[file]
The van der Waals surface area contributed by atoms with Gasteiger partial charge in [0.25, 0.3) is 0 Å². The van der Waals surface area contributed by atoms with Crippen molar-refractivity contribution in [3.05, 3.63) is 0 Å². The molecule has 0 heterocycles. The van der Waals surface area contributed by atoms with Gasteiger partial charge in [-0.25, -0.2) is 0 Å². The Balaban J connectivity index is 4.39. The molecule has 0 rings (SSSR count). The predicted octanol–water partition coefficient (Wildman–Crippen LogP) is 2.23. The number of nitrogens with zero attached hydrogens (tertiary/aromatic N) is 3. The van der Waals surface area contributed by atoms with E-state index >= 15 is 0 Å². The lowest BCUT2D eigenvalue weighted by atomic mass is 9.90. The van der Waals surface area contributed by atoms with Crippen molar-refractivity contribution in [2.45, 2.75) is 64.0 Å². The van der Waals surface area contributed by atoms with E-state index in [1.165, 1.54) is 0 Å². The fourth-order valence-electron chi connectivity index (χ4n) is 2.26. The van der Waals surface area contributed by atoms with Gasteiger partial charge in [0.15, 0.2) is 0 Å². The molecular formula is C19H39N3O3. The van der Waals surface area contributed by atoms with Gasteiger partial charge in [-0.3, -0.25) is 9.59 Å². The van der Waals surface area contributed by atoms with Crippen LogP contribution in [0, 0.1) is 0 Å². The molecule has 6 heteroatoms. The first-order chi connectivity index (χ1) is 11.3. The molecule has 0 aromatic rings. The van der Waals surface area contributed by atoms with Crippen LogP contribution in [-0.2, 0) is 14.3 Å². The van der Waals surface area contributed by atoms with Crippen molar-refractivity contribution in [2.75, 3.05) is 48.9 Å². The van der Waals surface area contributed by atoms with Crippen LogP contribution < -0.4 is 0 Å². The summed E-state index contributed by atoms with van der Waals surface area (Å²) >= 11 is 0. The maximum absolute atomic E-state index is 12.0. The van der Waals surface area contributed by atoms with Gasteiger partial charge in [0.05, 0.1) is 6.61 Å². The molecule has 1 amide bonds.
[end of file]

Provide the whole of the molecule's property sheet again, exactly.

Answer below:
The van der Waals surface area contributed by atoms with Gasteiger partial charge in [0.25, 0.3) is 0 Å². The van der Waals surface area contributed by atoms with Crippen molar-refractivity contribution in [3.05, 3.63) is 0 Å². The molecule has 0 heterocycles. The van der Waals surface area contributed by atoms with Gasteiger partial charge in [-0.25, -0.2) is 0 Å². The Balaban J connectivity index is 4.39. The molecule has 0 rings (SSSR count). The predicted octanol–water partition coefficient (Wildman–Crippen LogP) is 2.23. The number of nitrogens with zero attached hydrogens (tertiary/aromatic N) is 3. The van der Waals surface area contributed by atoms with E-state index >= 15 is 0 Å². The lowest BCUT2D eigenvalue weighted by atomic mass is 9.90. The van der Waals surface area contributed by atoms with Crippen molar-refractivity contribution in [2.45, 2.75) is 64.0 Å². The van der Waals surface area contributed by atoms with E-state index in [1.165, 1.54) is 0 Å². The fourth-order valence-electron chi connectivity index (χ4n) is 2.26. The van der Waals surface area contributed by atoms with Gasteiger partial charge in [0.15, 0.2) is 0 Å². The molecular formula is C19H39N3O3. The van der Waals surface area contributed by atoms with Gasteiger partial charge in [-0.3, -0.25) is 9.59 Å². The van der Waals surface area contributed by atoms with Crippen LogP contribution in [0, 0.1) is 0 Å². The molecule has 6 heteroatoms. The first-order chi connectivity index (χ1) is 11.3. The molecule has 0 aromatic rings. The van der Waals surface area contributed by atoms with Crippen LogP contribution in [-0.2, 0) is 14.3 Å². The van der Waals surface area contributed by atoms with Crippen molar-refractivity contribution in [2.75, 3.05) is 48.9 Å². The van der Waals surface area contributed by atoms with Crippen LogP contribution < -0.4 is 0 Å². The summed E-state index contributed by atoms with van der Waals surface area (Å²) >= 11 is 0. The maximum absolute atomic E-state index is 12.0. The van der Waals surface area contributed by atoms with Gasteiger partial charge in [0.05, 0.1) is 6.61 Å². The molecule has 1 amide bonds.